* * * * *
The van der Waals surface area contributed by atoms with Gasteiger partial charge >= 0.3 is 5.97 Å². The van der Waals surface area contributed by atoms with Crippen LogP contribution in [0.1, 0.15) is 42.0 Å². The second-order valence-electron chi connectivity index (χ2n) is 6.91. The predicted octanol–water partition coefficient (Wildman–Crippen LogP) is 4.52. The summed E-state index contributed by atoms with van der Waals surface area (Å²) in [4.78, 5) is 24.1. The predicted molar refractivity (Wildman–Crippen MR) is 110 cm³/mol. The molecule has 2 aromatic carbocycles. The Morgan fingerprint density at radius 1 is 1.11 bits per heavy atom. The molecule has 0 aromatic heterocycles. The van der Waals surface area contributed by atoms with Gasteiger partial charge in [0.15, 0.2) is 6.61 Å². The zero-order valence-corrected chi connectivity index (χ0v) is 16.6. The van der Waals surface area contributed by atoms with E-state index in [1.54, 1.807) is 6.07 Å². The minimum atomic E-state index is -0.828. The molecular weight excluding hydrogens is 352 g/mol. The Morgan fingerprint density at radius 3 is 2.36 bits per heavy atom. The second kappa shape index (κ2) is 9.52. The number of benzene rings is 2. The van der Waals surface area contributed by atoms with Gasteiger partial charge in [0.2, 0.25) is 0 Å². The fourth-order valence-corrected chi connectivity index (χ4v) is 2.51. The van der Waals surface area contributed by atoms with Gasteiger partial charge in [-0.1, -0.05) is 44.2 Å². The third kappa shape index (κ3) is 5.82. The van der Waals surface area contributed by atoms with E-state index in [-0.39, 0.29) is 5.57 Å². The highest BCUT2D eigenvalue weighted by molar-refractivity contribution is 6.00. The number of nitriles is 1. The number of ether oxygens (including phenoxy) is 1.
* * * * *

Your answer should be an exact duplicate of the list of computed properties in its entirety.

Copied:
The van der Waals surface area contributed by atoms with Gasteiger partial charge >= 0.3 is 5.97 Å². The van der Waals surface area contributed by atoms with Crippen LogP contribution in [0.1, 0.15) is 42.0 Å². The second-order valence-electron chi connectivity index (χ2n) is 6.91. The predicted octanol–water partition coefficient (Wildman–Crippen LogP) is 4.52. The summed E-state index contributed by atoms with van der Waals surface area (Å²) in [4.78, 5) is 24.1. The predicted molar refractivity (Wildman–Crippen MR) is 110 cm³/mol. The molecule has 2 aromatic carbocycles. The Morgan fingerprint density at radius 1 is 1.11 bits per heavy atom. The molecule has 0 aromatic heterocycles. The van der Waals surface area contributed by atoms with Gasteiger partial charge in [0.15, 0.2) is 6.61 Å². The zero-order valence-corrected chi connectivity index (χ0v) is 16.6. The van der Waals surface area contributed by atoms with E-state index in [1.54, 1.807) is 6.07 Å². The minimum atomic E-state index is -0.828. The molecular weight excluding hydrogens is 352 g/mol. The Morgan fingerprint density at radius 3 is 2.36 bits per heavy atom. The second kappa shape index (κ2) is 9.52. The number of benzene rings is 2. The van der Waals surface area contributed by atoms with Gasteiger partial charge in [0.2, 0.25) is 0 Å². The fourth-order valence-corrected chi connectivity index (χ4v) is 2.51. The van der Waals surface area contributed by atoms with Gasteiger partial charge in [-0.1, -0.05) is 44.2 Å². The third kappa shape index (κ3) is 5.82. The van der Waals surface area contributed by atoms with E-state index in [-0.39, 0.29) is 5.57 Å². The highest BCUT2D eigenvalue weighted by molar-refractivity contribution is 6.00. The number of nitriles is 1. The number of ether oxygens (including phenoxy) is 1.